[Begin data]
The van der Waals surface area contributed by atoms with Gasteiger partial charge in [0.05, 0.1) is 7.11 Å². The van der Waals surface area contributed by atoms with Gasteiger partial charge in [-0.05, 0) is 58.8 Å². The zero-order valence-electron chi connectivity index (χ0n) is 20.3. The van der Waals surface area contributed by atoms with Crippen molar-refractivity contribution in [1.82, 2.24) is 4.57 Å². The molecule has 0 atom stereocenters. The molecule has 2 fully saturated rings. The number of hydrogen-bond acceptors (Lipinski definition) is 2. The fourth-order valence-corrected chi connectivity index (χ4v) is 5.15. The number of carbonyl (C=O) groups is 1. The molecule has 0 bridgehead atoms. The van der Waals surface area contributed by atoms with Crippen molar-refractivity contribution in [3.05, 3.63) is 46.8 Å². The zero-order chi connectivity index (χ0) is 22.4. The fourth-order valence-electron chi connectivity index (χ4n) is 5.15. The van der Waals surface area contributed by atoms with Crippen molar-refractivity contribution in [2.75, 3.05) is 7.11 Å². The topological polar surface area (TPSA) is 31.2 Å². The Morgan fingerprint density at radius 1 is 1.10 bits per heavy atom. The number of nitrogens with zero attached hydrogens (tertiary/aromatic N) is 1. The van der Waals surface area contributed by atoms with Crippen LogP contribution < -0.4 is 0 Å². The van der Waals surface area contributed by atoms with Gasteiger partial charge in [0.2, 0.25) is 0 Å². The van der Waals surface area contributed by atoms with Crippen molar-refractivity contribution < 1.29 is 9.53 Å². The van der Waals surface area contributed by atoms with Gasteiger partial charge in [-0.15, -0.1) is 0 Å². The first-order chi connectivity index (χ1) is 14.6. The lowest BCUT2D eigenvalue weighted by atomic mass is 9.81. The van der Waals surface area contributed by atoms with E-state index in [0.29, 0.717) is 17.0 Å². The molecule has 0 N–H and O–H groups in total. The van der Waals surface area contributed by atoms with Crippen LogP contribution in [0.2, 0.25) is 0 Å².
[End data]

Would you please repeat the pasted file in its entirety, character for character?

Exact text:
The van der Waals surface area contributed by atoms with Gasteiger partial charge in [0.05, 0.1) is 7.11 Å². The van der Waals surface area contributed by atoms with Gasteiger partial charge in [-0.05, 0) is 58.8 Å². The zero-order valence-electron chi connectivity index (χ0n) is 20.3. The van der Waals surface area contributed by atoms with Crippen molar-refractivity contribution in [1.82, 2.24) is 4.57 Å². The molecule has 0 atom stereocenters. The molecule has 2 fully saturated rings. The number of hydrogen-bond acceptors (Lipinski definition) is 2. The fourth-order valence-corrected chi connectivity index (χ4v) is 5.15. The number of carbonyl (C=O) groups is 1. The molecule has 0 bridgehead atoms. The van der Waals surface area contributed by atoms with Crippen molar-refractivity contribution in [3.05, 3.63) is 46.8 Å². The zero-order chi connectivity index (χ0) is 22.4. The fourth-order valence-electron chi connectivity index (χ4n) is 5.15. The van der Waals surface area contributed by atoms with Crippen molar-refractivity contribution in [2.75, 3.05) is 7.11 Å². The topological polar surface area (TPSA) is 31.2 Å². The Morgan fingerprint density at radius 1 is 1.10 bits per heavy atom. The number of nitrogens with zero attached hydrogens (tertiary/aromatic N) is 1. The van der Waals surface area contributed by atoms with Crippen LogP contribution < -0.4 is 0 Å². The van der Waals surface area contributed by atoms with Gasteiger partial charge in [0.2, 0.25) is 0 Å². The van der Waals surface area contributed by atoms with Crippen molar-refractivity contribution < 1.29 is 9.53 Å². The van der Waals surface area contributed by atoms with Gasteiger partial charge in [-0.15, -0.1) is 0 Å². The first-order chi connectivity index (χ1) is 14.6. The lowest BCUT2D eigenvalue weighted by atomic mass is 9.81. The van der Waals surface area contributed by atoms with E-state index in [0.29, 0.717) is 17.0 Å². The molecule has 0 N–H and O–H groups in total. The van der Waals surface area contributed by atoms with Crippen LogP contribution in [0.2, 0.25) is 0 Å².